How to mitigate the impact of inappropriate distributional settings when the parametric value-at-risk approach is used
Quantitative Finance, 2014, vol. 14, issue 2, 305-325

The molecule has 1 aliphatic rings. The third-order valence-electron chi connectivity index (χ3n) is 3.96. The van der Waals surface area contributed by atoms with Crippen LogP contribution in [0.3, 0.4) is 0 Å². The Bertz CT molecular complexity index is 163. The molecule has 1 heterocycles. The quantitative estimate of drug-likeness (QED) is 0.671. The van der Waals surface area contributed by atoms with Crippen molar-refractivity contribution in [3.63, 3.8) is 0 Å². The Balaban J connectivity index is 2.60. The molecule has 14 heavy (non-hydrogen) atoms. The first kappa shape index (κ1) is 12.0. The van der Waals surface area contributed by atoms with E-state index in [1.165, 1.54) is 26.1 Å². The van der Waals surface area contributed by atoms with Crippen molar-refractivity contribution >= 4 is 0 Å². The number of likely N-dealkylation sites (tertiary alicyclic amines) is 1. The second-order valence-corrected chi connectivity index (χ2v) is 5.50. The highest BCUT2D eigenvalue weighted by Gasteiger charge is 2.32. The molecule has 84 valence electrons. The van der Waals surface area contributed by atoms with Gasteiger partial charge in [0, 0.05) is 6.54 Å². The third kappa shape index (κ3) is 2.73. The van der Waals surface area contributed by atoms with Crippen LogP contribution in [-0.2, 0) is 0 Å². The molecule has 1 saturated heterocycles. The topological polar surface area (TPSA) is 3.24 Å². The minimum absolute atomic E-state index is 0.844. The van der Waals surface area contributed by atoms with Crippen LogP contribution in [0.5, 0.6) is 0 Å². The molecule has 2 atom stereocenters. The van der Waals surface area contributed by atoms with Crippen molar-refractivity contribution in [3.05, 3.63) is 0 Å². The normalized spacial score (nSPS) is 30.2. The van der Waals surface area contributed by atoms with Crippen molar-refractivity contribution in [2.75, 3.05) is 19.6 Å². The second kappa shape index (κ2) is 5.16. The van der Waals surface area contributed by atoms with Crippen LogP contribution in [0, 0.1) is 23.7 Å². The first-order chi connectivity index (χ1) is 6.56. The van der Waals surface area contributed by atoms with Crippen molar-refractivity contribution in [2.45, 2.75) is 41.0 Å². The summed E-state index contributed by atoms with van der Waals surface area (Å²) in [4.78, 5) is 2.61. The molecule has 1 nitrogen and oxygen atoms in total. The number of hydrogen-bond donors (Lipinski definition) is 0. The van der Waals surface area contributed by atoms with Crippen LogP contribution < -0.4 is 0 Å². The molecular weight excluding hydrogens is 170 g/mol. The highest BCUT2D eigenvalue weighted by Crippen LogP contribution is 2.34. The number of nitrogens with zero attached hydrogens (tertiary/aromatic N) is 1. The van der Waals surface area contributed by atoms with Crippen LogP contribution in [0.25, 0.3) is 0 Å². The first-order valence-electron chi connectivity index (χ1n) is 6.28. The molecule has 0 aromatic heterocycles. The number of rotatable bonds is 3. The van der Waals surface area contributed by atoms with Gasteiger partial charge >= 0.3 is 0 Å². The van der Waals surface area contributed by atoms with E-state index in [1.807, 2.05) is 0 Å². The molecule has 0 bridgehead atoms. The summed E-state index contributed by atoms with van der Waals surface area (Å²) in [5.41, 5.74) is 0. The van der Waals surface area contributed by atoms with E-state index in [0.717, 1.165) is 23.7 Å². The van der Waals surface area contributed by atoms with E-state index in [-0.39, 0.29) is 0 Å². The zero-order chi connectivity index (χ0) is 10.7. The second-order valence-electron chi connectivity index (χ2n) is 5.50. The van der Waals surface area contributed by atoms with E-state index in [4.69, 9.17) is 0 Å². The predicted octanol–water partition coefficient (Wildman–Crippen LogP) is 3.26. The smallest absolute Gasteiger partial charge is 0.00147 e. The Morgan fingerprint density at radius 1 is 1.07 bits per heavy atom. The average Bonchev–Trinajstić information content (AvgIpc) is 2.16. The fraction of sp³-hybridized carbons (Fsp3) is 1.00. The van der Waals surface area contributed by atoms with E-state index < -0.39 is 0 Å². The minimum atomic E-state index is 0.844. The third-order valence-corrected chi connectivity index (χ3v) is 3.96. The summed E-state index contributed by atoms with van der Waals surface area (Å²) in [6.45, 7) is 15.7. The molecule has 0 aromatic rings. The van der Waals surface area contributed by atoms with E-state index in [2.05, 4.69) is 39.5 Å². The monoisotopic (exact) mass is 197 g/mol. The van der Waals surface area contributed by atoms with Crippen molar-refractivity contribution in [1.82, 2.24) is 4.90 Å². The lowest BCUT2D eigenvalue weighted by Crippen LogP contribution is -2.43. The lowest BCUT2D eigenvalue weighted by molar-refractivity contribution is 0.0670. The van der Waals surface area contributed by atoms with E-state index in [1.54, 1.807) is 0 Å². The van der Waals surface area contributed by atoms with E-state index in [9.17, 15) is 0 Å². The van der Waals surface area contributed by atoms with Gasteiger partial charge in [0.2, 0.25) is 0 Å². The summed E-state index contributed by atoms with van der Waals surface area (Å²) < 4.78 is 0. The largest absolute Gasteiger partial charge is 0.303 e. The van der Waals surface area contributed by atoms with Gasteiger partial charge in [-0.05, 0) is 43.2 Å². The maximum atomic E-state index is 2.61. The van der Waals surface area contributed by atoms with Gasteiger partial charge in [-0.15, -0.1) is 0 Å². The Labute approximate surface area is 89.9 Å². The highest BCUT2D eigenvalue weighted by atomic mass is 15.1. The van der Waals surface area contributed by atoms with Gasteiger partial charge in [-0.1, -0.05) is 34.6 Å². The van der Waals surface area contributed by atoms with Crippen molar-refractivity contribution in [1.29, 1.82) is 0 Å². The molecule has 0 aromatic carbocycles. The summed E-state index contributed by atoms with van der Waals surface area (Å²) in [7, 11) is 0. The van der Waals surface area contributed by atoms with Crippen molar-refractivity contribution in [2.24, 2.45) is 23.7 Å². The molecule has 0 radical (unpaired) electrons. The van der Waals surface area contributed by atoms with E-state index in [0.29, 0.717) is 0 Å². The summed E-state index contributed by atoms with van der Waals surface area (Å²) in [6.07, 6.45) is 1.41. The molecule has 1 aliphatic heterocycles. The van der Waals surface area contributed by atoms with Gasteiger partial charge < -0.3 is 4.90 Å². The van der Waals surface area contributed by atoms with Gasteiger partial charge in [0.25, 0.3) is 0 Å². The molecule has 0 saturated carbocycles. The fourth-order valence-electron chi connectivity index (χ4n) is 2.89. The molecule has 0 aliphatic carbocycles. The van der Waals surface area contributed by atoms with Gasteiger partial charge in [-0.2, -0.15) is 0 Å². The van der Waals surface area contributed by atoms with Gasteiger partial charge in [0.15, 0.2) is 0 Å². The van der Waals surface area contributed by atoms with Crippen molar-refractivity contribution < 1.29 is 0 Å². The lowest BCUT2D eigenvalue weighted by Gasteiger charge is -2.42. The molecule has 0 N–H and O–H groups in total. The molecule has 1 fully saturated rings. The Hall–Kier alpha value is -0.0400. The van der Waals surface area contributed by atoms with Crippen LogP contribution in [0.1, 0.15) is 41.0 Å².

This study utilizes four types of model, which are composed of two volatility specifications (generalized autoregressive conditional heteroskedasticity---GARCH---and autoregressive jump intensity----ARJI) and two value-at-risk (VaR) approaches (parametric and semi-parametric) with three return distribution settings (normal, GED and SGED), to explore, under the same return distribution settings and GARCH-based models as the benchmark, which variance specification and which VaR approach can enhance the VaR performance of GARCH-based models through assessments of accuracy, and further investigate approaches to mitigating the impact of inappropriate distributional settings that may cause misestimation of the parametric approach to VaR via a range of statistics. Empirical results show that, with regard to a long position, especially for the filter historical simulation (FHS) approach, both the variance specification of the ARJI approach and the FHS VaR approach can not only improve the VaR forecasting performance of GARCH-based models but also significantly reduce the influence of inappropriate return distribution settings on the VaR estimate of GARCH-based models. Moreover, FHS-ARJI-based models seem to be superior to FHS-GARCH-based models, but less significantly so than for the other groups competing above. As to short positions, both ARJI-based models and GARCH-based models seem to have similar VaR performance whereas FHS-GARCH-based models are superior to both GARCH-based models and ARJI-based models. In addition, the other three types of model (ARJI, FHS-GARCH and FHS-ARJI) can reduce more effectively the impact of incorrect return distribution specifications of GARCH-based models as compared with the case of a long position. Finally, within the same type of model, the SGED has just about the best performance among these three distribution specifications for a long position, whereas these phenomena seem to be less significant for a short position. Additionally, the VaR forecasting performance of a short position is less significantly affected by return distribution specifications, volatility specifications or VaR approaches as compared with that of a long position.
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